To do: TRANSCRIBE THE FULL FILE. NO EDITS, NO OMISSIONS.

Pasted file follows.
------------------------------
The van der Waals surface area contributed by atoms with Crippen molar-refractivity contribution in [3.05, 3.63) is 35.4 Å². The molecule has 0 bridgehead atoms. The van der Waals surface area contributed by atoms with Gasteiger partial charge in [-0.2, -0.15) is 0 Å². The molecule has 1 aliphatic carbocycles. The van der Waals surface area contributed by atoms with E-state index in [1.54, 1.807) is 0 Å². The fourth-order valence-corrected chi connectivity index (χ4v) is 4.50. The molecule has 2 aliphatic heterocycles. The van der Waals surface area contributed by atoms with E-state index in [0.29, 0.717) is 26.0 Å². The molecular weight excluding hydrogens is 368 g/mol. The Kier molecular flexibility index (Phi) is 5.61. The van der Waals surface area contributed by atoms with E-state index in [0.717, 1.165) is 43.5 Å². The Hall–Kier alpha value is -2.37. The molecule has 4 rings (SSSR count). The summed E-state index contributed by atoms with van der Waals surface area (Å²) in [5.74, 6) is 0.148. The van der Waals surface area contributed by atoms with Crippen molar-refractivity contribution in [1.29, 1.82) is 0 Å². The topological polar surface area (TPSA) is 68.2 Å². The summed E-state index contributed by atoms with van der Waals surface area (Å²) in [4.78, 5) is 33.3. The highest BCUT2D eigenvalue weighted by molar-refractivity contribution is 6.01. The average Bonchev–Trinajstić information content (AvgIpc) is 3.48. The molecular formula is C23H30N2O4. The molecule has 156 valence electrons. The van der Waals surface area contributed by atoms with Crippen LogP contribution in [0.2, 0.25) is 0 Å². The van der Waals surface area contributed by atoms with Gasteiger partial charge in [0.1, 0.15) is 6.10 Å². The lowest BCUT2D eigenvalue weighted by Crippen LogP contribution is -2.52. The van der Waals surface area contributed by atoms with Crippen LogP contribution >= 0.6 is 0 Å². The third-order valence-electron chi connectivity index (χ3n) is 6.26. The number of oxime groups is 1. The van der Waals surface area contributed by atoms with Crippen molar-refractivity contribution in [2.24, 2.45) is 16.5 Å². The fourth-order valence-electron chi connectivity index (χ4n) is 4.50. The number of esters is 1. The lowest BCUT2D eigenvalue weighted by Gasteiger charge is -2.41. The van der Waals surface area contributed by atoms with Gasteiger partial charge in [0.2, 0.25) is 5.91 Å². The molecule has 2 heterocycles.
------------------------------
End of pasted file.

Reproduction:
The van der Waals surface area contributed by atoms with Crippen molar-refractivity contribution in [3.05, 3.63) is 35.4 Å². The molecule has 0 bridgehead atoms. The van der Waals surface area contributed by atoms with Gasteiger partial charge in [-0.2, -0.15) is 0 Å². The molecule has 1 aliphatic carbocycles. The van der Waals surface area contributed by atoms with E-state index in [1.54, 1.807) is 0 Å². The fourth-order valence-corrected chi connectivity index (χ4v) is 4.50. The molecule has 2 aliphatic heterocycles. The van der Waals surface area contributed by atoms with E-state index in [0.29, 0.717) is 26.0 Å². The molecular weight excluding hydrogens is 368 g/mol. The Kier molecular flexibility index (Phi) is 5.61. The van der Waals surface area contributed by atoms with E-state index in [0.717, 1.165) is 43.5 Å². The Hall–Kier alpha value is -2.37. The molecule has 4 rings (SSSR count). The summed E-state index contributed by atoms with van der Waals surface area (Å²) in [5.74, 6) is 0.148. The van der Waals surface area contributed by atoms with Crippen molar-refractivity contribution in [1.29, 1.82) is 0 Å². The topological polar surface area (TPSA) is 68.2 Å². The summed E-state index contributed by atoms with van der Waals surface area (Å²) in [4.78, 5) is 33.3. The highest BCUT2D eigenvalue weighted by molar-refractivity contribution is 6.01. The average Bonchev–Trinajstić information content (AvgIpc) is 3.48. The molecular formula is C23H30N2O4. The molecule has 156 valence electrons. The van der Waals surface area contributed by atoms with Crippen LogP contribution in [0.2, 0.25) is 0 Å². The van der Waals surface area contributed by atoms with Gasteiger partial charge in [0.1, 0.15) is 6.10 Å². The lowest BCUT2D eigenvalue weighted by Crippen LogP contribution is -2.52. The van der Waals surface area contributed by atoms with Crippen LogP contribution >= 0.6 is 0 Å². The third-order valence-electron chi connectivity index (χ3n) is 6.26. The number of oxime groups is 1. The van der Waals surface area contributed by atoms with Crippen molar-refractivity contribution in [2.24, 2.45) is 16.5 Å². The fourth-order valence-electron chi connectivity index (χ4n) is 4.50. The number of esters is 1. The lowest BCUT2D eigenvalue weighted by Gasteiger charge is -2.41. The van der Waals surface area contributed by atoms with Gasteiger partial charge in [0.2, 0.25) is 5.91 Å². The molecule has 2 heterocycles.